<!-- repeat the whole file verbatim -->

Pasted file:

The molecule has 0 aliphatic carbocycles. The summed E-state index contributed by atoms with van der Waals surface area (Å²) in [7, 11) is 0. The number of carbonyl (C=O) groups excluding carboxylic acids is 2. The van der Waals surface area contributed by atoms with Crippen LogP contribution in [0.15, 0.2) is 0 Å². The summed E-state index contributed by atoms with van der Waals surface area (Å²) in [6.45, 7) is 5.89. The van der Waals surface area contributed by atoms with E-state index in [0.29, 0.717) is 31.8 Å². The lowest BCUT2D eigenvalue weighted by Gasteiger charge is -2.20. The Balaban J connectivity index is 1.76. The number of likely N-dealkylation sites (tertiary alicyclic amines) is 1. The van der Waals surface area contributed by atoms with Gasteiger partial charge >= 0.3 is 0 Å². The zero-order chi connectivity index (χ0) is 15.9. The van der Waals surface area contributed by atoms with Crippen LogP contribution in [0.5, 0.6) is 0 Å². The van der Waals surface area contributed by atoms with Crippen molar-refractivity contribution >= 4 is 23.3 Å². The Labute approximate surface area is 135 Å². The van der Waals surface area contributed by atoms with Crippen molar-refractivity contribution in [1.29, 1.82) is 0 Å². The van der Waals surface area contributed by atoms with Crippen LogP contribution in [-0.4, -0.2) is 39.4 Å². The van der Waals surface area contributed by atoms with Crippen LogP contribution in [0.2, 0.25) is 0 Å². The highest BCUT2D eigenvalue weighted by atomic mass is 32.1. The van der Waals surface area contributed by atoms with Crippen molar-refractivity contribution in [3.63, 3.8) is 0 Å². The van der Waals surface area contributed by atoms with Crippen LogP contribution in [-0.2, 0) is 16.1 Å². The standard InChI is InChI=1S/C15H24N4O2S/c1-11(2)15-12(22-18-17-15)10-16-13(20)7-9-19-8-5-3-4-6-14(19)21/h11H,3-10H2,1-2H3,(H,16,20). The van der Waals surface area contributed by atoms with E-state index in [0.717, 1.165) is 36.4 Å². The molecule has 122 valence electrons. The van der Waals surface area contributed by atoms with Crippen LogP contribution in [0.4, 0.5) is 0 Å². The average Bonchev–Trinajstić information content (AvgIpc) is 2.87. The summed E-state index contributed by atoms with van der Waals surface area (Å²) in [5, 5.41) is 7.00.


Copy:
The molecule has 0 aliphatic carbocycles. The summed E-state index contributed by atoms with van der Waals surface area (Å²) in [7, 11) is 0. The number of carbonyl (C=O) groups excluding carboxylic acids is 2. The van der Waals surface area contributed by atoms with Crippen LogP contribution in [0.15, 0.2) is 0 Å². The summed E-state index contributed by atoms with van der Waals surface area (Å²) in [6.45, 7) is 5.89. The van der Waals surface area contributed by atoms with E-state index in [0.29, 0.717) is 31.8 Å². The lowest BCUT2D eigenvalue weighted by Gasteiger charge is -2.20. The Balaban J connectivity index is 1.76. The number of likely N-dealkylation sites (tertiary alicyclic amines) is 1. The van der Waals surface area contributed by atoms with Gasteiger partial charge >= 0.3 is 0 Å². The zero-order chi connectivity index (χ0) is 15.9. The van der Waals surface area contributed by atoms with Crippen LogP contribution in [0.5, 0.6) is 0 Å². The van der Waals surface area contributed by atoms with Crippen molar-refractivity contribution >= 4 is 23.3 Å². The Labute approximate surface area is 135 Å². The van der Waals surface area contributed by atoms with Crippen molar-refractivity contribution in [1.29, 1.82) is 0 Å². The van der Waals surface area contributed by atoms with Crippen LogP contribution in [-0.4, -0.2) is 39.4 Å². The van der Waals surface area contributed by atoms with Crippen LogP contribution in [0.2, 0.25) is 0 Å². The highest BCUT2D eigenvalue weighted by atomic mass is 32.1. The van der Waals surface area contributed by atoms with Crippen molar-refractivity contribution in [3.63, 3.8) is 0 Å². The van der Waals surface area contributed by atoms with Crippen LogP contribution in [-0.2, 0) is 16.1 Å². The standard InChI is InChI=1S/C15H24N4O2S/c1-11(2)15-12(22-18-17-15)10-16-13(20)7-9-19-8-5-3-4-6-14(19)21/h11H,3-10H2,1-2H3,(H,16,20). The van der Waals surface area contributed by atoms with E-state index in [0.717, 1.165) is 36.4 Å². The molecule has 122 valence electrons. The van der Waals surface area contributed by atoms with Crippen LogP contribution in [0.4, 0.5) is 0 Å². The average Bonchev–Trinajstić information content (AvgIpc) is 2.87. The summed E-state index contributed by atoms with van der Waals surface area (Å²) in [5, 5.41) is 7.00.